But what was I really “dumping” on them, I had but accounted for a score of scientific facts {Stocker, 2013 #339; Steffen, 2015 #473; Steffen, 2007 #432; Füssel, 2012 #494}. Science-based facts, that we in every other situation revere at a technical university. But in light of this anecdote, many questions arise. Should we avoid evoking emotions - both my own and those of my students? Ought I instead to have wrapped my students in cotton wool and downplayed the scale and the urgency of the problems we are facing? If so, how exactly am I supposed to do that? By portioning out (moderately) bad news in-between cheerful accounts of what we are currently working on that might help, or at least to some small degree help? If it on the other hand is fine - or even commendable - to evoke emotions in my students, exactly what responsibilities do I then have as their teacher? Do I have a responsibility to take care of their emotions, and how exactly am I supposed to do that? And for god’s sake, I’m a university teacher and not a therapist and our seminars are academic seminars and not support groups! Again, what am I supposed to do? Direct them to the nearest health center or tell them to talk to a psychologist? Deliver my facts in a detached manner and let them deal with it as grown-ups as best as they can. Or should we embrace their worries and follow up the lectures with some structure that makes it possible for the students to vent their concerns? There are so many questions and so few answers...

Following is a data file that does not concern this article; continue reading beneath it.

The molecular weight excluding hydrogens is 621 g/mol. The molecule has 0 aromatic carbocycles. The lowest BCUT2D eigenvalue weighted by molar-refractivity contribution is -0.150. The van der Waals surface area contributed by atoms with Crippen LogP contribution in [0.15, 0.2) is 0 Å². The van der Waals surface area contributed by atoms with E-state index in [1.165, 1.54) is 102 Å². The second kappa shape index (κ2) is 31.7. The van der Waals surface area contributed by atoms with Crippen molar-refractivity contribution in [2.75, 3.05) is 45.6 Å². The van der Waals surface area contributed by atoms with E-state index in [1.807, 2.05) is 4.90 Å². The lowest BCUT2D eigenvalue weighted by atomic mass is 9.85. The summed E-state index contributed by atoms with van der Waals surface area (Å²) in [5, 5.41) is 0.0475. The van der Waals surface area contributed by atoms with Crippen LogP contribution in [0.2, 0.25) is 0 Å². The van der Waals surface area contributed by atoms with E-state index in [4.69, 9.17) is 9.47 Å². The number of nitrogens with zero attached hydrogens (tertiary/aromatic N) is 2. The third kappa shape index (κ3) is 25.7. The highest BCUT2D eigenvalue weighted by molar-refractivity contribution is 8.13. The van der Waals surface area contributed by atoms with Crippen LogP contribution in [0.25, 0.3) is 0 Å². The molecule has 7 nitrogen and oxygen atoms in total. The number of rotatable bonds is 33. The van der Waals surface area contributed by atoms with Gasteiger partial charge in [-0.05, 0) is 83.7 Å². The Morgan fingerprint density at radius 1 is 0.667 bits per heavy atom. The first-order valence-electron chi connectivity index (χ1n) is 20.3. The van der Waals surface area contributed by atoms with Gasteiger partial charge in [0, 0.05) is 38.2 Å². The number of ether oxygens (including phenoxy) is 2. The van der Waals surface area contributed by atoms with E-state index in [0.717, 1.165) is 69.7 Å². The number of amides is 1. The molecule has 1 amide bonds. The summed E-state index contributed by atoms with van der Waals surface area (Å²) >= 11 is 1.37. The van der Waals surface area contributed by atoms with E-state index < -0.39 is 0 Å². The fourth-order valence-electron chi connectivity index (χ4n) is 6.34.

As shown in this section, emotions are stirred when presenting facts about our current situation. There are many emotional barriers that are met when approaching facts about the planetary boundaries, as described in Norgaard’s (2011) book on the social construction of climate change denial. In her study she shows that the most common emotion management strategies to avoid fear and helplessness is to is to control the exposure to information, not think far ahead and focus on things that one can do (but perhaps not are the most effective). Unfortunately, educators were one of the groups that most frequently used these strategies (Norgaard 2011), which contributes to the inertia in tackling the problem. We would argue that this is not only an educational problem but is also present within HCI research (Knowles and Eriksson 2015). But there is no more time, we have to find other strategies to handle negative emotions that do not lead to inertia, and dare to talk about the hard facts, even if it hurts.